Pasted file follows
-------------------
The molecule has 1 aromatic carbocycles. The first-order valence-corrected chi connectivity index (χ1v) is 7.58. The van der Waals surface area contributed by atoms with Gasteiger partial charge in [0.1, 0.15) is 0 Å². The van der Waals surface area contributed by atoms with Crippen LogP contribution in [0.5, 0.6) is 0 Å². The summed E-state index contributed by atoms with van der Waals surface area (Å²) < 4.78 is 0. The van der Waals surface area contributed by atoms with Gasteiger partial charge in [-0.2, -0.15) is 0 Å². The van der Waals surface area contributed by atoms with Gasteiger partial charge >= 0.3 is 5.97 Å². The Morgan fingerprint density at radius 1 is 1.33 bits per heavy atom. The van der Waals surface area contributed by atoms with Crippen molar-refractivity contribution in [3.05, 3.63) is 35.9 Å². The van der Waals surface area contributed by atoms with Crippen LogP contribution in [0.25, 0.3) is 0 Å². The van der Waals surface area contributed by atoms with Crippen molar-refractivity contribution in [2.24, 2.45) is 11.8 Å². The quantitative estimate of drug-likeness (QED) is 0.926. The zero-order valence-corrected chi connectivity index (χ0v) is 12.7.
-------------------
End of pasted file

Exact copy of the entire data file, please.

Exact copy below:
The molecule has 1 aromatic carbocycles. The first-order valence-corrected chi connectivity index (χ1v) is 7.58. The van der Waals surface area contributed by atoms with Gasteiger partial charge in [0.1, 0.15) is 0 Å². The van der Waals surface area contributed by atoms with Crippen LogP contribution in [0.5, 0.6) is 0 Å². The summed E-state index contributed by atoms with van der Waals surface area (Å²) < 4.78 is 0. The van der Waals surface area contributed by atoms with Gasteiger partial charge in [-0.2, -0.15) is 0 Å². The van der Waals surface area contributed by atoms with Gasteiger partial charge >= 0.3 is 5.97 Å². The Morgan fingerprint density at radius 1 is 1.33 bits per heavy atom. The van der Waals surface area contributed by atoms with Crippen molar-refractivity contribution in [3.05, 3.63) is 35.9 Å². The van der Waals surface area contributed by atoms with Crippen LogP contribution in [0.25, 0.3) is 0 Å². The van der Waals surface area contributed by atoms with Crippen molar-refractivity contribution in [2.24, 2.45) is 11.8 Å². The quantitative estimate of drug-likeness (QED) is 0.926. The zero-order valence-corrected chi connectivity index (χ0v) is 12.7.